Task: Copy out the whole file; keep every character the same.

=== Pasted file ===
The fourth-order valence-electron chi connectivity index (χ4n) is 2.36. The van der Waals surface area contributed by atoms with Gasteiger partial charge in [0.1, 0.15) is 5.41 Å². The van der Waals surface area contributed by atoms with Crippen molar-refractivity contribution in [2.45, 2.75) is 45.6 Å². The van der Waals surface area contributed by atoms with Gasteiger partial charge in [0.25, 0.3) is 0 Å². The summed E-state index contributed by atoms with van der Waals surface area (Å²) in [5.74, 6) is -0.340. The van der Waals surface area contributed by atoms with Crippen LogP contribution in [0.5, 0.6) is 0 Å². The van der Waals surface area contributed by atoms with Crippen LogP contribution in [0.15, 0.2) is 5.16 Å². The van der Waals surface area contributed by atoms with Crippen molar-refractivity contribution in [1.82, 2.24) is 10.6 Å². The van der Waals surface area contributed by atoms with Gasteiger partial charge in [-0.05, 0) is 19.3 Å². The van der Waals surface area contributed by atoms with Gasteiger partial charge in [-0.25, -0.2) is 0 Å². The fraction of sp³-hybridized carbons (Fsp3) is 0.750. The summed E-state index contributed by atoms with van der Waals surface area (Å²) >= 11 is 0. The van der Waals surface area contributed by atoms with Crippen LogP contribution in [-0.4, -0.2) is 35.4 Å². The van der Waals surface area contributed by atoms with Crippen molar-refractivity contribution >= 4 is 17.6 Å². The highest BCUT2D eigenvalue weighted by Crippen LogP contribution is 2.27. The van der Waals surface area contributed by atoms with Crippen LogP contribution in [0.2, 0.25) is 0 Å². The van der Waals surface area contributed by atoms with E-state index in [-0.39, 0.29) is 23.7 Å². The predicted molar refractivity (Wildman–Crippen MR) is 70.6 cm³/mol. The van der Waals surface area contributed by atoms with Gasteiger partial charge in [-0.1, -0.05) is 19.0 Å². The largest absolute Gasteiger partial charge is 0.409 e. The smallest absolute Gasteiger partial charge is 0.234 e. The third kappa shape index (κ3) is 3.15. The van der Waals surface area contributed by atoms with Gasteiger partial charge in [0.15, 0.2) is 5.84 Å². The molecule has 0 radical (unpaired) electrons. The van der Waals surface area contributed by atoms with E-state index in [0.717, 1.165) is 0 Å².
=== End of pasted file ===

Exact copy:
The fourth-order valence-electron chi connectivity index (χ4n) is 2.36. The van der Waals surface area contributed by atoms with Gasteiger partial charge in [0.1, 0.15) is 5.41 Å². The van der Waals surface area contributed by atoms with Crippen molar-refractivity contribution in [2.45, 2.75) is 45.6 Å². The van der Waals surface area contributed by atoms with Gasteiger partial charge in [0.25, 0.3) is 0 Å². The summed E-state index contributed by atoms with van der Waals surface area (Å²) in [5.74, 6) is -0.340. The van der Waals surface area contributed by atoms with Crippen LogP contribution in [0.5, 0.6) is 0 Å². The van der Waals surface area contributed by atoms with Crippen LogP contribution in [0.15, 0.2) is 5.16 Å². The van der Waals surface area contributed by atoms with Crippen molar-refractivity contribution in [1.82, 2.24) is 10.6 Å². The van der Waals surface area contributed by atoms with Gasteiger partial charge in [-0.05, 0) is 19.3 Å². The van der Waals surface area contributed by atoms with Gasteiger partial charge in [-0.25, -0.2) is 0 Å². The fraction of sp³-hybridized carbons (Fsp3) is 0.750. The summed E-state index contributed by atoms with van der Waals surface area (Å²) >= 11 is 0. The van der Waals surface area contributed by atoms with Crippen LogP contribution in [-0.4, -0.2) is 35.4 Å². The van der Waals surface area contributed by atoms with Crippen molar-refractivity contribution >= 4 is 17.6 Å². The highest BCUT2D eigenvalue weighted by Crippen LogP contribution is 2.27. The van der Waals surface area contributed by atoms with Crippen LogP contribution in [0.2, 0.25) is 0 Å². The van der Waals surface area contributed by atoms with E-state index in [-0.39, 0.29) is 23.7 Å². The predicted molar refractivity (Wildman–Crippen MR) is 70.6 cm³/mol. The van der Waals surface area contributed by atoms with Gasteiger partial charge in [-0.1, -0.05) is 19.0 Å². The largest absolute Gasteiger partial charge is 0.409 e. The smallest absolute Gasteiger partial charge is 0.234 e. The third kappa shape index (κ3) is 3.15. The van der Waals surface area contributed by atoms with Gasteiger partial charge in [0.15, 0.2) is 5.84 Å². The molecule has 0 radical (unpaired) electrons. The van der Waals surface area contributed by atoms with E-state index in [0.717, 1.165) is 0 Å².